B. THAT DW1 AFFIRMED THE PLAINTIFF/RESPONDENT CLAIM UNDER CROSS EXAMINATION
“In paragraph 19 of the Statement of Claim, it is averred that “the defendant is indebted to the claimant to the tune of N100,000,000.00” for the SIM Kit activation exercise and other repaid activation bonuses. The appellant’s witness, under cross-examination admitted that the respondent was entitled to N100,000,000.00 for the exercise. It is an admission against interest. In paragraph 21 (c) of the Statement of Claim, the respondent claimed the sum of N500,000,000.00 as general damages for the unwarranted and abrupt cancellation of its orders. Under cross-examination, DW1 admitted that a trade partner could make a commission of up to N500 million depending on the volume of the order placed by the trade partner or its sales. These are not extraneous matters. They are facts pleaded by the claimant. It was entitled to rely on the evidence elicited from DW1, which supported its pleadings.”
🆕II. Whether the Court of Appeal was right in holding that the document which was admitted in evidence at the trial Court as Exhibit A created an implied, binding and enforceable contract between the appellant and the respondent?
RULING: IN RESPONDENT’S FAVOUR.
A. THAT EXHIBIT A CREATED A BINDING CONTRACT BETWEEN THE PARTIES
“The terms of Exhibit A were therefore pleaded and Exhibit A was before the Court to support the pleading along with the written deposition of the witness. The evidence in chief of CW1, as per his written deposition made on 13/5/2011 and his evidence under cross-examination were summarised by the learned trial Judge at pages 148-158 of the record. It is therefore not correct, to contend that the terms of Exhibit A were not demonstrated before the Court. It must also be recalled that there were no pleadings on behalf of the appellant to counter the pleadings of the respondent. Furthermore, the authenticity of Exhibit A was never challenged by the appellant at the trial Court. The learned trial Judge noted this at page 176 of the record, reproduced earlier in this judgement. It was in the course of writing the judgment that His Lordship, on observing that Exhibit A was not signed by the appellant, adjourned the delivery of the judgment and invited the parties to address him on the evidential weight to be attached to it. Exhibit A therefore stands as the contract between the parties. The appellant’s witness, DW1, confirmed under cross-examination that Exhibit A was relied upon by the appellant to issue Exhibit B. The learned trial Judge found this to be so when he held at page 176 of the record: …. the defendant in alleging that its relationship with the claimant has been terminated relied on Exhibit A. See the letter of termination of the agreement sent to the claimant by the defendant Exhibit B. In this regards, in so far as the claimant and the defendant transacted their business in compliance with the terms of Exhibit A and the defendant relied on Exhibit A in terminating its relationship with the claimant, the fact that the defendant did not sign Exhibit A is of no moment. This is because equity looks at that which ought to be done.” The appellant did not appeal the finding of the trial Court that Exhibit B was issued to terminate Exhibit A. The appellant did not deny terminating its agreement with the respondent nor did it tender any other agreement to show that it was not Exhibit A that was terminated by Exhibit B. It did so by the written deposition of CW1 adopted and relied upon at the trial and the exhibits tendered.”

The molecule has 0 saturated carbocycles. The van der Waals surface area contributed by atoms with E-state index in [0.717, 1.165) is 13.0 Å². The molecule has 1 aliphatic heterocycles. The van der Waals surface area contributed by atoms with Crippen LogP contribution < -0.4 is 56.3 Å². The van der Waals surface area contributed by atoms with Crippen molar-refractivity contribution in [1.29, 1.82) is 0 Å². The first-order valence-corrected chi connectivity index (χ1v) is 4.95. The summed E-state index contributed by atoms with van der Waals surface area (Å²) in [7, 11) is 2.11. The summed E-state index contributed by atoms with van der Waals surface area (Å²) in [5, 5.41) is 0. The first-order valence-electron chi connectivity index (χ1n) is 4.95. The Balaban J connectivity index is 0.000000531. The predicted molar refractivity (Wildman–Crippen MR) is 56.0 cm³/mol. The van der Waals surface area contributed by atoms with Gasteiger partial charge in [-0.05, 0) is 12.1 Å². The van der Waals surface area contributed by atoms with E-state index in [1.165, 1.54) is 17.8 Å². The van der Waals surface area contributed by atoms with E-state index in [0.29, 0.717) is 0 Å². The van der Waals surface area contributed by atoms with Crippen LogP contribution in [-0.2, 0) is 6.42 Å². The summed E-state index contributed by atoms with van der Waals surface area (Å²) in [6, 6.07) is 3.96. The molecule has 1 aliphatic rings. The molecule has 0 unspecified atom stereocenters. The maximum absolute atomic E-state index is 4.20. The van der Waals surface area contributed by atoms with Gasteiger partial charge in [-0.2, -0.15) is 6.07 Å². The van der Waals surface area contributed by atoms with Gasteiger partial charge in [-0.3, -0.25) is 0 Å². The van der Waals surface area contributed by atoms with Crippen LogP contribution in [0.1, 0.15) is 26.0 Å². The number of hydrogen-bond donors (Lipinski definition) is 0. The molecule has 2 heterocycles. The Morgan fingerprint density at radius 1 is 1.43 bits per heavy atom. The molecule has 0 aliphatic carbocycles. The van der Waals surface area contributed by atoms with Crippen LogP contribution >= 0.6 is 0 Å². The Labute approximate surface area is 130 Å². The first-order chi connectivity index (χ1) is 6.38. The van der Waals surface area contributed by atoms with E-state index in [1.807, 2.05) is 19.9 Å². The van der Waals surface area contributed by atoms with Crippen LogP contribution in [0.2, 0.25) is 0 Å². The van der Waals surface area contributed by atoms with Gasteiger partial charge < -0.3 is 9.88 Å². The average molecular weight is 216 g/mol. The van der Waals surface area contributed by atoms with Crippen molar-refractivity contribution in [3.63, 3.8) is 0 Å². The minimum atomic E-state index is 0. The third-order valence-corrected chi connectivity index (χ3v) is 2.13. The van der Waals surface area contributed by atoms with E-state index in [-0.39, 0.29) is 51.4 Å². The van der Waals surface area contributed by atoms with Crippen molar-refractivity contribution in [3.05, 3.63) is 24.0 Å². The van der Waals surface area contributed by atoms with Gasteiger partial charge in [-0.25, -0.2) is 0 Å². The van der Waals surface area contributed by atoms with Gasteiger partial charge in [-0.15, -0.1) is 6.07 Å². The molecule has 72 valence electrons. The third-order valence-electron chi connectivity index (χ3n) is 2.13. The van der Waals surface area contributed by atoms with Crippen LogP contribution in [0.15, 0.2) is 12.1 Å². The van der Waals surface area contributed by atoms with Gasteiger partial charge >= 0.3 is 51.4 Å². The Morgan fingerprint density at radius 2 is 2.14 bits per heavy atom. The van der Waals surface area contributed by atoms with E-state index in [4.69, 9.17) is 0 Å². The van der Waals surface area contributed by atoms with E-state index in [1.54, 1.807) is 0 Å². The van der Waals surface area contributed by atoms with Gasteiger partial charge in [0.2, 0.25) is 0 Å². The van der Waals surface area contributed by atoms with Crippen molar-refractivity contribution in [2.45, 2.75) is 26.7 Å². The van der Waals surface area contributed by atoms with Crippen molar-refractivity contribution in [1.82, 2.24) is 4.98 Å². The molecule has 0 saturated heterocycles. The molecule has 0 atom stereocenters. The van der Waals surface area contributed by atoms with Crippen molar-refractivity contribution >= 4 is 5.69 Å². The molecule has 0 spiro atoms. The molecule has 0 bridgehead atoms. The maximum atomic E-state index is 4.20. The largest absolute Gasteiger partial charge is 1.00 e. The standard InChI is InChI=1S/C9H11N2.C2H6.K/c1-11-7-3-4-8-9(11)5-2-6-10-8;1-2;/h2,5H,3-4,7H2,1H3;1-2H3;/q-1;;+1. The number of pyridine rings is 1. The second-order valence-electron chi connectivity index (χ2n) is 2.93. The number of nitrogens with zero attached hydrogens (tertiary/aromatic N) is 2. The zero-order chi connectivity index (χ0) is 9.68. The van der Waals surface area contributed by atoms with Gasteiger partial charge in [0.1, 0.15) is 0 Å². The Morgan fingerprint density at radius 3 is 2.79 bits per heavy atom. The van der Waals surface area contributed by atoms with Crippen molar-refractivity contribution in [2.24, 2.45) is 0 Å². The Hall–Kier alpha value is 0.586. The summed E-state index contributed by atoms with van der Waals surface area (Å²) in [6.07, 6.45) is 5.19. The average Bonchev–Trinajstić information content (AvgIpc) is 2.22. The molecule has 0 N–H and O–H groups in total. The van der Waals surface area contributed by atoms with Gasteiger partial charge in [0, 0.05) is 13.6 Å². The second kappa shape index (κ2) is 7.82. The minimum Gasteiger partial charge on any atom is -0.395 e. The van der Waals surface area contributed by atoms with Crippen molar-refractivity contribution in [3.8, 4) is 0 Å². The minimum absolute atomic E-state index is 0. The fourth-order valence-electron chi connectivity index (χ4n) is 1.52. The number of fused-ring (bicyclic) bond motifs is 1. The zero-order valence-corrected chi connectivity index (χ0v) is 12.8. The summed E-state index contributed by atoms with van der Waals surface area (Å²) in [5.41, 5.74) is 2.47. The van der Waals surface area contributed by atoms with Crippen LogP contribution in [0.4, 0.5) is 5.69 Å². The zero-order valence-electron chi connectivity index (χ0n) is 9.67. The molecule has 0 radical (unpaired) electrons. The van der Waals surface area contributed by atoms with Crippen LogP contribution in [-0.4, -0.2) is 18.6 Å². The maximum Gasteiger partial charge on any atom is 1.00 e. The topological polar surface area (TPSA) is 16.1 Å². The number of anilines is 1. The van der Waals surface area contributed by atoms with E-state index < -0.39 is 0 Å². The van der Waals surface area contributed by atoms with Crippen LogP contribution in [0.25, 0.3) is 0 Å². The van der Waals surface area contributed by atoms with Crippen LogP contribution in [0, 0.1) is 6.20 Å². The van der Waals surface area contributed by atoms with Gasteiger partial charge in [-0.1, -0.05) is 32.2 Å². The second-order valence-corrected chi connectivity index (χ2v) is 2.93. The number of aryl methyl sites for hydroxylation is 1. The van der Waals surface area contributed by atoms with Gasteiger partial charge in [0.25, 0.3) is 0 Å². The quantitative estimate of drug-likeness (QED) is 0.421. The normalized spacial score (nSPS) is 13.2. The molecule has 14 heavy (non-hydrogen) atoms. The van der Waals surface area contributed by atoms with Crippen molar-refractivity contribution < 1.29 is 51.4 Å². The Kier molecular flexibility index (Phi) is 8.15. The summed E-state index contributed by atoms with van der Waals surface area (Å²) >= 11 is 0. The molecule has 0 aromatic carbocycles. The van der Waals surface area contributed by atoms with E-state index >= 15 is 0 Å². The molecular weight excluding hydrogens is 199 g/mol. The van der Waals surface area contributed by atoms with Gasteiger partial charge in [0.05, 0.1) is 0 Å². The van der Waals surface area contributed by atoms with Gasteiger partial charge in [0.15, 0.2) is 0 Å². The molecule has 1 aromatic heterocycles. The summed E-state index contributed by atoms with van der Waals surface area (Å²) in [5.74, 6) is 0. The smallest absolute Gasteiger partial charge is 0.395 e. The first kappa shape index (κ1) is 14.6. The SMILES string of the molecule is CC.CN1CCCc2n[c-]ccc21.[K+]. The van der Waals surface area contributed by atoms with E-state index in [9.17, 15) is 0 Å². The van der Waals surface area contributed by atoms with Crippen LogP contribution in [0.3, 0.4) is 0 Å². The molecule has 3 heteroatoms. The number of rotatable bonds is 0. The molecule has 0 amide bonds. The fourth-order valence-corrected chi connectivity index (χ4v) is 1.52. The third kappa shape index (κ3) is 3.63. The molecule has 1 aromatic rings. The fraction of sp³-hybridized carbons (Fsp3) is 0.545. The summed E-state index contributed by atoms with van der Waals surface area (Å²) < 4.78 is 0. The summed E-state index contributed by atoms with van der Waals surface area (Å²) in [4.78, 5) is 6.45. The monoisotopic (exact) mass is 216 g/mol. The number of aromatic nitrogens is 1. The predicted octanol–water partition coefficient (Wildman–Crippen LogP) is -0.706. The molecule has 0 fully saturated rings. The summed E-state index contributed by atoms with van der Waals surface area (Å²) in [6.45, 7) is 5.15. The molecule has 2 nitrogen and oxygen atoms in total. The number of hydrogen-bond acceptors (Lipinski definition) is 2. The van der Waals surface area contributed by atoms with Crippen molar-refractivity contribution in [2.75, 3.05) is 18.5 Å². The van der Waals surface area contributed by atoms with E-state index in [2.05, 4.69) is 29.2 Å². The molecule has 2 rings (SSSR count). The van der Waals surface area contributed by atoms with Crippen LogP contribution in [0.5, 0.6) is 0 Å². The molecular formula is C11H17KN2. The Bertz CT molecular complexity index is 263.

B. THAT THE DEFENDANT/APPELLANT DELIBERATELY REFUSED TO SIGN EXHIBIT A
“The main reason why the appellant challenged the findings of the two Courts with regard to Exhibit A, is that it was one of the terms of agreement that it would take effect from the date the last person signs and that since it did not sign the document after it was signed by the respondent, the document was inadmissible and could not be relied upon as a valid contract between the parties. The reasoning of the learned trial Judge was that Exhibit A was prepared by the appellant without any input from the respondent. It was sent to the respondent for its signature signifying its acceptance. The respondent complied. The Court held that the appellant, for reasons best known to it, did not sign the document but continued carrying on business with the respondent in accordance with its terms. It held that the appellant would not be allowed to take advantage of its own wrong doing by deliberately refusing to sign the document. The Court below dealt with this issue extensively at pages 323-333 of the record and agreed with the Court below that in the circumstances of this case, the appellant ought not to be allowed to take advantage of its wrong doing by deliberately refusing to sign Exhibit A.”
STATUTE: section 169 Evidence Act 2011.
🆕III. Whether the affirmation of the award of general damages against the appellant and the awards of costs made against the appellant is justified?
RULING: IN RESPONDENT’S FAVOUR.
A. THAT THE RESPONDENT’S CLAIM FOR DAMAGES WAS NOT CONTRADICTED
“The respondent’s claim for damages was uncontradicted. Where the claimant pleads and gives evidence in support of his claim for damages and his evidence is uncontradicted, the trial Court is bound to accept the evidence unless there is something inherent in the evidence which disproves it. See: Ijebu-Ode L.G. Vs Adedeji Balogun & Co. Ltd. (supra) at 159 A-B; 165 C-D; Incar Nig. Ltd. Vs Adegboye (1985) 2 NWLR (Pt. 8) 453 @ 461-462 B-C.”
“In conclusion, I find no merit in the appeal. It is hereby dismissed. The judgement of the lower Court is affirmed. I make no order for costs.”
➥ MISCELLANEOUS POINTS
➥ REFERENCED (STATUTE)
➥ REFERENCED (CASE)
➥ REFERENCED (OTHERS)